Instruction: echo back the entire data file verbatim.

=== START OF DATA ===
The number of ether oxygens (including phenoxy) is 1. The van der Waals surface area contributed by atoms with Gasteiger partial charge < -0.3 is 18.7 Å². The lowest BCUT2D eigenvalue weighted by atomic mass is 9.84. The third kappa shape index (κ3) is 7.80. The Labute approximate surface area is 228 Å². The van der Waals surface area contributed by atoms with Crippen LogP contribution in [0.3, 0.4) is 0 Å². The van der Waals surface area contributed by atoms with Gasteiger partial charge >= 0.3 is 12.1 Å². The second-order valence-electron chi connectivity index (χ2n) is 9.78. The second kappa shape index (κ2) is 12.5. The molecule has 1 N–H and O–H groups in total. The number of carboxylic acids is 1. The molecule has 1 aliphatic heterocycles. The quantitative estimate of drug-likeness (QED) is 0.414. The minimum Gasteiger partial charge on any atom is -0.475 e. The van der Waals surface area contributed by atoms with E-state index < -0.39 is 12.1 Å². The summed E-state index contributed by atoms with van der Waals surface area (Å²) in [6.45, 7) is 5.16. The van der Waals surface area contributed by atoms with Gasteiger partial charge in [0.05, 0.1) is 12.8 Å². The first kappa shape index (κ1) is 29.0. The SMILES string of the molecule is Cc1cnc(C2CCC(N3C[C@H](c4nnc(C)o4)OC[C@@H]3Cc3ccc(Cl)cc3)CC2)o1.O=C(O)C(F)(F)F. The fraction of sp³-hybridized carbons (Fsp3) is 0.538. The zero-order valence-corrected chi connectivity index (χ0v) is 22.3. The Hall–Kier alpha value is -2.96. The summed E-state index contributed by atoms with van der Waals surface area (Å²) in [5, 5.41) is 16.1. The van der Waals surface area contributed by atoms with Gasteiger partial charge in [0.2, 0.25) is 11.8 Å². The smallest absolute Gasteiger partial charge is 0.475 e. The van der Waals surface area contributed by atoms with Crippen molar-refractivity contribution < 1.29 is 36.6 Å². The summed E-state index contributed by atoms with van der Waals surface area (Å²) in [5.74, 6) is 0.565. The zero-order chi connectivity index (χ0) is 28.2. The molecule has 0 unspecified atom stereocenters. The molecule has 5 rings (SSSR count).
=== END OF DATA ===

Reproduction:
The number of ether oxygens (including phenoxy) is 1. The van der Waals surface area contributed by atoms with Gasteiger partial charge < -0.3 is 18.7 Å². The lowest BCUT2D eigenvalue weighted by atomic mass is 9.84. The third kappa shape index (κ3) is 7.80. The Labute approximate surface area is 228 Å². The van der Waals surface area contributed by atoms with Crippen LogP contribution in [0.3, 0.4) is 0 Å². The van der Waals surface area contributed by atoms with Gasteiger partial charge >= 0.3 is 12.1 Å². The second-order valence-electron chi connectivity index (χ2n) is 9.78. The second kappa shape index (κ2) is 12.5. The molecule has 1 N–H and O–H groups in total. The number of carboxylic acids is 1. The molecule has 1 aliphatic heterocycles. The quantitative estimate of drug-likeness (QED) is 0.414. The minimum Gasteiger partial charge on any atom is -0.475 e. The van der Waals surface area contributed by atoms with E-state index < -0.39 is 12.1 Å². The summed E-state index contributed by atoms with van der Waals surface area (Å²) in [6.45, 7) is 5.16. The van der Waals surface area contributed by atoms with Gasteiger partial charge in [0.05, 0.1) is 12.8 Å². The first kappa shape index (κ1) is 29.0. The SMILES string of the molecule is Cc1cnc(C2CCC(N3C[C@H](c4nnc(C)o4)OC[C@@H]3Cc3ccc(Cl)cc3)CC2)o1.O=C(O)C(F)(F)F. The fraction of sp³-hybridized carbons (Fsp3) is 0.538. The zero-order valence-corrected chi connectivity index (χ0v) is 22.3. The Hall–Kier alpha value is -2.96. The summed E-state index contributed by atoms with van der Waals surface area (Å²) in [5, 5.41) is 16.1. The van der Waals surface area contributed by atoms with Gasteiger partial charge in [0.2, 0.25) is 11.8 Å². The smallest absolute Gasteiger partial charge is 0.475 e. The van der Waals surface area contributed by atoms with Crippen molar-refractivity contribution < 1.29 is 36.6 Å². The summed E-state index contributed by atoms with van der Waals surface area (Å²) in [5.74, 6) is 0.565. The zero-order chi connectivity index (χ0) is 28.2. The molecule has 0 unspecified atom stereocenters. The molecule has 5 rings (SSSR count).